28 SES 09, Production, Transfer and Legitimacy of Knowledge at European Level: Academic Regimes
Parallel Paper Session and <br /> Interactive Poster Session
The paper analyses the relationship between the children’s economic knowledge of the European Union (financial literacy based on understanding of EU financial concepts) and the gender and socio-economic status of the child. It uses the results of six questions from the ICCS (International Civic and Citizenship Survey) European module and ICCS Student Questionnaire.
There are several definitions of financial literacy; however the most basic one states that financial literacy relates to a person’s competence for managing money (Remund, 2010). Remund (2010) claims that several definitions of financial literacy fall into five categories, namely: knowledge of financial concepts, ability to communicate about financial concepts, aptitude in managing personal finances, skill in making appropriate financial decisions and confidence in planning effectively for future financial needs. As we can see, the knowledge of the financial concepts is the basis of the effective management of money and financial well-being. A research in USA showed that young adults possess low financial knowledge; moreover boys outperformed girls and children from wealthier families outperformed children from poorer families (Lusardi, Mitchell, Curto, 2010). In addition, the research also showed that financial literacy was strongly related to socio-demographic characteristics.
As already stated above, this paper exploits ICCS results from European countries included in the survey. The main goal of the ICCS survey is to determine how countries prepare their students for the role of the responsible citizens, which includes the development of relevant civic, political and economic knowledge and understanding, the formation of positive attitudes towards citizenship and participation in activities related to the civic education. Therefore, all students from European countries sampled in the survey had to answer a civic education knowledge test, European module and a student questionnaire on students’ living and schooling environment and their perceptions of different civic notions. There were 24 European countries included in the European module of the ICCS 2009. In Slovenia students from 8th and 9th grade in 163 schools were sampled in the survey. Moreover, 2755 teachers and 158 principals from the same 163 schools were included in the survey as well.
European module focuses on students’ European-based civic knowledge and their attitudes, perceptions and behaviours towards European civic issues (Kerr, Sturman, Schulz & Burge, 2010). Moreover, it concentrates on European citizenship and identity, intercultural relations, free movement of citizens, European policies, institutions and participations, euro and economic policies and European language learning.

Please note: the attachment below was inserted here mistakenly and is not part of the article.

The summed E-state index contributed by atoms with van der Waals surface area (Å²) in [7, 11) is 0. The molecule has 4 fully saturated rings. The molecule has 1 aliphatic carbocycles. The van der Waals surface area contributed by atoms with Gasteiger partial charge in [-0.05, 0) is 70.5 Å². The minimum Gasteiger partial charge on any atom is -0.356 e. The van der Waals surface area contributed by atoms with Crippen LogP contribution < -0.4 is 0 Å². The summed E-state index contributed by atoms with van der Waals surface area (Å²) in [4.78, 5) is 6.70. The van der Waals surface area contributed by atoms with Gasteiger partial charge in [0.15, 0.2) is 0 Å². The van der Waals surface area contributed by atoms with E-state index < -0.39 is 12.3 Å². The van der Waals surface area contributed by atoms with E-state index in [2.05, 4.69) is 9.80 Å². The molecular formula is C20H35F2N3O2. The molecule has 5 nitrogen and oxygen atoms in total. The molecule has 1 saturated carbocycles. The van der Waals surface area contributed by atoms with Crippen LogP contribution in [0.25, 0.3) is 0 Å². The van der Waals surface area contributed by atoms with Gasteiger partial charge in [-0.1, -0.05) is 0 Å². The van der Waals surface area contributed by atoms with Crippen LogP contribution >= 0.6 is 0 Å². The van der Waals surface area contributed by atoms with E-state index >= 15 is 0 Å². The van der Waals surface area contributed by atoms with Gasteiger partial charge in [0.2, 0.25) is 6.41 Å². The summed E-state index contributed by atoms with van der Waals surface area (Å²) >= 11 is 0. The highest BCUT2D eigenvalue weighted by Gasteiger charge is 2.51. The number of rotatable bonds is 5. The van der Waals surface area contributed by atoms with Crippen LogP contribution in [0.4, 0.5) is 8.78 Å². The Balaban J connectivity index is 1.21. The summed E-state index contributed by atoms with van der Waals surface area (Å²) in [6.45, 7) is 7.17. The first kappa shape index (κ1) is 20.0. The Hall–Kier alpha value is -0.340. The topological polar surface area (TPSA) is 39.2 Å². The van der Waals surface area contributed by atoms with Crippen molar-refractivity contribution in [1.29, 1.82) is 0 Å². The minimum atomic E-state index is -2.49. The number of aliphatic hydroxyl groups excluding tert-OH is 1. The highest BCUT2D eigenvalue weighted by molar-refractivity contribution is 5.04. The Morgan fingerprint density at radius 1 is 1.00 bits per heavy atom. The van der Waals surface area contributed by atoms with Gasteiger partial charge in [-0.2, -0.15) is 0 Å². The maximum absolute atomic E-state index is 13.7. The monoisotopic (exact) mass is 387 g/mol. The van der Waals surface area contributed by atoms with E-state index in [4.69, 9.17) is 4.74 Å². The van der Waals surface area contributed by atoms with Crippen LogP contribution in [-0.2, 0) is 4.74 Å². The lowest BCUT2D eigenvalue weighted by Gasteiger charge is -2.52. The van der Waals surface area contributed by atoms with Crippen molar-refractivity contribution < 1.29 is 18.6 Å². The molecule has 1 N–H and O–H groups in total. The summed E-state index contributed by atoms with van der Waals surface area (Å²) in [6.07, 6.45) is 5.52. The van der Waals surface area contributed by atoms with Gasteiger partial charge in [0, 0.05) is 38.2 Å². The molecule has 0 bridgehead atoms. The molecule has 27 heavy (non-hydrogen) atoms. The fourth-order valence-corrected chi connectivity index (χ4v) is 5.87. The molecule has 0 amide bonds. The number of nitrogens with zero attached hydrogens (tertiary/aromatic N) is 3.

To summarise, the paper focuses on question whether there exists a connection between the gender and socio-economic background of the student and student’s economic knowledge in the field of European Union and what are the differences across the European countries included in the ICCS. Main research questions were, which students show higher economic knowledge, boys or girls, students from rural or students from urban environment, students with parents that have higher or lower occupational status and students from which European country show higher level of knowledge.
Danes, S. M. & Haberman, H. R. (2007). Teen Financial Knowledge, Self-efficacy, and Behaviour: A Gender View. Financial Counselling and Planning, 18(2), 48-60. Fonseca, R., Mullen, K., Zamarro, G. & Zissimopoulos, J. (2010). What Explains the Gender Gap in Financial LIteracy? The Role of Household Decision-Making. Retrived from http://www.rand.org/pubs/working_papers/2010/RAND_WR762.pdf Hung, A. A., Parker, A. M. & Yoog, J. (2009). Defining and Measuring Financial Literacy. Retrived from http://www.rand.org/pubs/working_papers/WR708.html Hunter, J., Orr, A. & White, B. (2006). Towards a framework for promoting financial stability in New Zealand. Reserve Bank of New Zealand: Bulletin, 69(1), 5-17. Kempson, E. (2009). Framework for the development of financial literacy baseline surveys: A first international comparative analysis. Paris: OECD. Kerr, D., Sturman, L., Schulz, W. & Burge, B. (2010). ICCS 2009 European Report: Civic Knowledge, attitudes and engagement among lower-secondary students in 24 European Countries. Amsterdam: IEA. Lusardi, A., Mitchell, O. S. & Curto, V. (2010). Financial Literacy among the Young. The Journal of Consumer Affairs, 44(2), 358-380. Mandell, L. & Schmid Klein L. (2007). Motivation and financial literacy. Financial Services Review, 16(2007), 105-116 . Mandell, L. & Schmid Klein, L. (2009). The Impact of Financial Literacy Education on Subsequent Financial Behaviour. Retrived from http://6aa7f5c4a9901a3e1a1682793cd11f5a6b732d29.gripelements.com/pdf/lewis_mandell_linda_schmid_klein.pdf Remund, D. L. (2010). Financial Literacy Explicated: The Case for a Clearer Definition in an Increasingly Complex Economy. The Journal of Consumer Affairs, 44(2), 276-295. Schulz, W., Ainley, J., Fraillon, J., Kerr, D. & Losito B. (2010). ICCS 2009 International Report: Civic knowledge, attitudes and engagement among lower-secondary students in 30 Countries. Amsterdam: IEA. Widdowson, D. & Hailwood, K. (2007). Financial literacy and its role in promoting a sound financial system. Reserve Bank of New Zealand: Bulletin, 70(2), 37-48.
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